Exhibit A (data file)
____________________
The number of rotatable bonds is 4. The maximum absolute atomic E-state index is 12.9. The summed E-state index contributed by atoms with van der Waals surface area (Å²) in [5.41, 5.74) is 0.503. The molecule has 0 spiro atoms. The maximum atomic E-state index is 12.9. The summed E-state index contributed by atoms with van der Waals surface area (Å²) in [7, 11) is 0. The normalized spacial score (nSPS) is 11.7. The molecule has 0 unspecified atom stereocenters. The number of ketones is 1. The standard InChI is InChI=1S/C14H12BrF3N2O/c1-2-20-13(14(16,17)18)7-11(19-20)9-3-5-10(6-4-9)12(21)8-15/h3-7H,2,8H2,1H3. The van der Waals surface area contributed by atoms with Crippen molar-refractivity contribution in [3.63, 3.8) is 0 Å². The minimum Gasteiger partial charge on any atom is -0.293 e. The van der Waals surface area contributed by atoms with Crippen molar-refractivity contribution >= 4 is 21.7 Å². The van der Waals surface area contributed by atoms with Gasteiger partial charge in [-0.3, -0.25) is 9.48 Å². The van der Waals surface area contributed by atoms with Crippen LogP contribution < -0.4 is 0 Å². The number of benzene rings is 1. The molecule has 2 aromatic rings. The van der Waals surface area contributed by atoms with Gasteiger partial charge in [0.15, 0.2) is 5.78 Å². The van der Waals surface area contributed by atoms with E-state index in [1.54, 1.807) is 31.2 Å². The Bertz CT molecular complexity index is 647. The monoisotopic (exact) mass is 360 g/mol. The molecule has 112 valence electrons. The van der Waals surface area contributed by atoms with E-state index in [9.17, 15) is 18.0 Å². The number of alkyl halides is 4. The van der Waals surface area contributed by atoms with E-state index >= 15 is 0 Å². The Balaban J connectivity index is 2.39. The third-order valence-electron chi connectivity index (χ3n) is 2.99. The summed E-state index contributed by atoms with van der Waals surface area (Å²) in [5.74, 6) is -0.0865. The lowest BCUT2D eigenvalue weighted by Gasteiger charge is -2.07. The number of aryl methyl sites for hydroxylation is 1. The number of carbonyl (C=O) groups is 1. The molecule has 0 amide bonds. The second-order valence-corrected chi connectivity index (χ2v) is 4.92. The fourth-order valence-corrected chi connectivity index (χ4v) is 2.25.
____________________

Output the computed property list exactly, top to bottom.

The number of rotatable bonds is 4. The maximum absolute atomic E-state index is 12.9. The summed E-state index contributed by atoms with van der Waals surface area (Å²) in [5.41, 5.74) is 0.503. The molecule has 0 spiro atoms. The maximum atomic E-state index is 12.9. The summed E-state index contributed by atoms with van der Waals surface area (Å²) in [7, 11) is 0. The normalized spacial score (nSPS) is 11.7. The molecule has 0 unspecified atom stereocenters. The number of ketones is 1. The standard InChI is InChI=1S/C14H12BrF3N2O/c1-2-20-13(14(16,17)18)7-11(19-20)9-3-5-10(6-4-9)12(21)8-15/h3-7H,2,8H2,1H3. The van der Waals surface area contributed by atoms with Crippen molar-refractivity contribution in [3.63, 3.8) is 0 Å². The minimum Gasteiger partial charge on any atom is -0.293 e. The van der Waals surface area contributed by atoms with Crippen molar-refractivity contribution >= 4 is 21.7 Å². The van der Waals surface area contributed by atoms with Gasteiger partial charge in [-0.3, -0.25) is 9.48 Å². The van der Waals surface area contributed by atoms with Crippen LogP contribution < -0.4 is 0 Å². The number of benzene rings is 1. The molecule has 2 aromatic rings. The van der Waals surface area contributed by atoms with Gasteiger partial charge in [0.15, 0.2) is 5.78 Å². The van der Waals surface area contributed by atoms with E-state index in [1.54, 1.807) is 31.2 Å². The Bertz CT molecular complexity index is 647. The monoisotopic (exact) mass is 360 g/mol. The molecule has 112 valence electrons. The van der Waals surface area contributed by atoms with E-state index in [9.17, 15) is 18.0 Å². The number of alkyl halides is 4. The van der Waals surface area contributed by atoms with E-state index >= 15 is 0 Å². The Balaban J connectivity index is 2.39. The third-order valence-electron chi connectivity index (χ3n) is 2.99. The summed E-state index contributed by atoms with van der Waals surface area (Å²) in [5.74, 6) is -0.0865. The lowest BCUT2D eigenvalue weighted by Gasteiger charge is -2.07. The number of aryl methyl sites for hydroxylation is 1. The number of carbonyl (C=O) groups is 1. The molecule has 0 amide bonds. The second-order valence-corrected chi connectivity index (χ2v) is 4.92. The fourth-order valence-corrected chi connectivity index (χ4v) is 2.25.